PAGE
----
I’ll say at the outset that I believe we should do everything we reasonably can to avoid emitting carbon or any other pollutant into the atmosphere.  I believe we should burn less fossil fuel.  This only makes good sense, and developing the technology to accomplish it would diminish our dependence on unreliable foreign oil.  But, do I believe we should hamstring our own economy in a futile quest to reduce global emissions while other nations do little or nothing?  Absolutely not.Texas Farm Bureau Climate Change

There’s not much chance that the U.S. alone could do anything about global temperatures with the current “cap and trade” bill as written, in any of its various forms.  Since it is also the largest tax increase in the history of the world, it could well cripple the U.S. economy.  That’s something the world can ill afford.

Now we learn that purloined emails from the Climatic Research Unit (CRU) at the University of East Anglia, in England, that those arguing for the theory of manmade climate change are attempting to suppress evidence that does not support their theory.  Now really, didn’t we all know this was happening?  But proof is proof.

There’s nothing new here.  I have argued with and against the excesses of the environmental movement for more than 30 years.  I know this.  There always has to be a crisis, somewhere.  In fact, the crisis is so bad, potentially, that we can’t wait until we know how bad.  We must act – yesterday.  Hang the costs along with the consequences.  My high school science teacher gravely warned his class nearly 40 years ago that we could soon expect another Ice Age due to man’s folly.  Experience suggests than only a crisis can raise money.

For a long time, we tagged the current crisis with the name, global warming. Then we have some really bad winters, and the inconvenient fact that global temperatures have declined over the last decade.  So now we call it “climate change,” and go back to the computer models and announce, “Well, that’s easily explained.  We knew all along that temperatures would decline a bit and then they would go up.  Then, it will be really, really bad.”

Why can’t all the evidence on climate change be put on the table and argued in a calm and dispassionate manner?  The devotees of manmade climate change have all the zeal of fundamentalists in any religious sect.  It has unfortunately, taken on all the trappings of a religion, with holy writ, messiahs and agnostics.  You can’t oppose the theory without violating the commandments and being cast out as a heretic.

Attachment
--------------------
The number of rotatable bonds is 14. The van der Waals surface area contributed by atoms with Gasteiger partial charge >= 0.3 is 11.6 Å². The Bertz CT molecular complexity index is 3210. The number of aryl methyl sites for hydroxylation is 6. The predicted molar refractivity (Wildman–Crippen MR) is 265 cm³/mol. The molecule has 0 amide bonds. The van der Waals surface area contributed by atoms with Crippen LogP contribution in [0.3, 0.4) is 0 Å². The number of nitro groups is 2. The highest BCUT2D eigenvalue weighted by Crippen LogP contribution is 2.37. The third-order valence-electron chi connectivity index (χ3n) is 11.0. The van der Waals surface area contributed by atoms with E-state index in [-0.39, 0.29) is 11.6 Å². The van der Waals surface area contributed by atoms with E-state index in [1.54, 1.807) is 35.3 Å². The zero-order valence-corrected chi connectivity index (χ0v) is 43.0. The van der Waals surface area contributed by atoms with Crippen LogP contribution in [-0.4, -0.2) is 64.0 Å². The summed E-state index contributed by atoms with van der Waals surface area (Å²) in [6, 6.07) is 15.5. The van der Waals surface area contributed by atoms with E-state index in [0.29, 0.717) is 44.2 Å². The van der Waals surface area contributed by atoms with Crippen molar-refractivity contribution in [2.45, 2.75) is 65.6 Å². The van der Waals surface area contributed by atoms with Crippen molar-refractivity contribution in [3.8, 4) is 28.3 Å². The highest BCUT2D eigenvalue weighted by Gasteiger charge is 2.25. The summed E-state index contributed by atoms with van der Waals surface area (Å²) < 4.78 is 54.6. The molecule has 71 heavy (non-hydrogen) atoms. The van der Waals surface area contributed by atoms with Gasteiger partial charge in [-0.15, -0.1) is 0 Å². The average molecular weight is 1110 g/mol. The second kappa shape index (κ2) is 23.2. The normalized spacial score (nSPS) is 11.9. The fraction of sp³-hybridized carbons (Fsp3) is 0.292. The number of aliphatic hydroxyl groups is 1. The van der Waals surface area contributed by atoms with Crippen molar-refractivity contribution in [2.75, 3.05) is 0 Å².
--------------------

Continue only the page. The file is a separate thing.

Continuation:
I’m not the first one to say all this, but I think we had better slow down and get this right.  If manmade climate change is the slam dunk some say, then why are the believers so determined to squelch dissent? 

On the one side we have commercial interests concerned about overregulation and the damage to the economy.  This group has a vested interest.  On the other side, we have zealots who are so vested in terms of research funding and political capital that they can’t possibly admit to any mistakes.  Only sober and dispassionate science can settle the matter.

I guess I’m a heretic, but one willing to be convinced.  According to those emails, there are more of us.  I’d like to hear from them.

Gene Hall

Public Relations Director
Texas Farm Bureau
I believe that the only hope for a food secure world is capitalism and reasonable profits for America’s farm and ranch families–that the first element of sustainability is economic survival.
Follow Gene on Twitter and Facebook.

3 Responses to “Climate change: political issue or new religion?”

  1. Robert Fleming says:

    Climate change makes me do a lot of thinking! I have been on this earth for almost a half of a century. In this short time I have seen a lot. I ask myself where have all the bull frogs gone. In the 60’s and 70’s as a youth I hunted them, harvested them by the dozens, today there are few! Where are horned frogs, as growing up my granfather in the early 1900’s played with them, tying them together with string and making them pull like a team of mules. They are no more. 25 years ago in falls county every board, every brick turned over yeilded a scropion, there are no more. Red ant beds covered the sandy country of falls county, they are few today. Last but not least, where are the quail, they always scarred me to death, walking in the brush. the experts tell us it’s the habitat destruction, the use of broadleaf hebicides and dozers cleaning up the ranchland, well let me explain my father in law in callahan county, has never applied herbiced, never dozed, the county is the same as it has been for a long time, matter of fact he always fed the quail, there are none.

  2. I read your thoughts with interest Gene. I agree, it seems with the gridlock and the fall-on-the-sword attitude toward each side of the political aisle, a crisis has become the chief motivator for change. Change offers opportunities for those prepared. Money can be made by those prepared. A lot of money.

  3. Thanks for the comments, guys. I just can’t get my mind around the crisis of climate change. If this is for real, we should pay attention. What I can’t except is this full court press to shut down all dissent. I’ve read compelling arguments on both sides. The trouble is, both sides have enormous investments in terms of both dollars and political capital. The pro climate change forces have their lives, dollars and reputations committed to the point that there’s virtually no way they can back down, even if Moses shows up with contradictory proof carved on stone tablets by the hand of God. I wonder what will happen to the world if the US imposes unilateral actions (Cap and Trade) that will make us a third rate economy.

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